This is a beginners’ guide to SSH. It covers how to set it up, some basics on keypair management and a couple of useful configurations.

Simply stated, SSH is the main way to access a remote system (the host) and to operate it from our local computer (the client). SSH is a shell tool (command line), although desktop software can leverage it and wrap the SSH connection with a graphical user interface.

For what concerns servers, SSH is the quickest way to manage a server in a single machine setup (accessing a cluser via SSH is impractical).
When beginners start playing around with a Linux server they will probably do it through SSH and, in general, it’s the easiest way to quickly configure and manage a server.

What and How

How do we use SSH?
Let’s say we are using our personal computer with our personal user account. When we issue the command:

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$ ssh myusername@192.168.0.15

We will access the machine that appears on the network (local or the whole internet) as 192.168.0.15 and login as the user myusername. The user myusername must exist on the remote computer, while the identifier of the computer can be either an IP address (as seen in the example above) or a human readable domain name, like mywebsite.com.

Once the connection is estabilished, our terminal (or other client) will become a window on the host system, and we will be able to operate on it as if we were accessing it directly.

Client Authentication

SSH access requires client authentication. As mentioned above, by client we mean our local computer, from which the SSH connection is initiated. More specifically, the client is the software running on our computer that we are using to connect via SSH, and typically it’s a shell terminal.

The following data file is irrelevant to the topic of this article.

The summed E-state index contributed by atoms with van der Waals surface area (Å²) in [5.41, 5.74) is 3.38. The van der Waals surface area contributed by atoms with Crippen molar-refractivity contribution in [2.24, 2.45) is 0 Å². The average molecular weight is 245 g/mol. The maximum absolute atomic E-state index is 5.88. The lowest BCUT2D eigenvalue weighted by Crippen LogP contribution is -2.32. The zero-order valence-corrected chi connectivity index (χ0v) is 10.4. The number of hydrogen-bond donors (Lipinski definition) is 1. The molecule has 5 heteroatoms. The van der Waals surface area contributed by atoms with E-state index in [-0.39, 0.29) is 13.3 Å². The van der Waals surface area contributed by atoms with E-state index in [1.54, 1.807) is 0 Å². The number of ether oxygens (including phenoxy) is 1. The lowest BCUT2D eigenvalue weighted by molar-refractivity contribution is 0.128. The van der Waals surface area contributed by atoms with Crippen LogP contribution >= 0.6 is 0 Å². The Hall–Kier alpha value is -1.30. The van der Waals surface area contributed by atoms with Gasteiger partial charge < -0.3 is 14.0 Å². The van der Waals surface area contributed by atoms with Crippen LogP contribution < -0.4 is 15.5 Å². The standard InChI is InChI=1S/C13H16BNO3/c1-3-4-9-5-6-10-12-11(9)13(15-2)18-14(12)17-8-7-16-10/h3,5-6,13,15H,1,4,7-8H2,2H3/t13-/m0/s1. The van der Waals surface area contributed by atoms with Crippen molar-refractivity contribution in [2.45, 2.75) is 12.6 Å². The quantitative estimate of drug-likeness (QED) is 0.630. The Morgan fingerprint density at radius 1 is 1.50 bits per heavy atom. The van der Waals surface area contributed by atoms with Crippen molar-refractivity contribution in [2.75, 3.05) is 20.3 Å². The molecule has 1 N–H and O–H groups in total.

The authentication can be based either on username and password or on keypair authentication. The latter is the most common way, as it’s more secure and can be configured and automated. Let’s see the difference.

With username and password authentication we have to type our password:

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$ ssh myusername@remote.host.address.com
myusername@remote.host.address.com's password: 

With keypair authentication we provide our private key (stored in a file). If the key is protected with a passphrase we will be asked to type it in:

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$ ssh -i /path/to/privatekey/file myusername@remote.host.address.com
Enter passphrase for key '/path/to/privatekey/file': 

The passphrase is optional but strongly recommended. Needless to say, private keys are to be considered sensitive data.

I’m afraid the details of keypair authentication are beyond the scope of this blog post.
The wikipedia article linked above is a good place to start, and there are a lot of resources on the web that explain how to set it up. In addition, cloud computing providers like Amazon will automatically setup keypair authentication for you.

The rest of this article is not exclusive to keypair-authenticated SSH connections.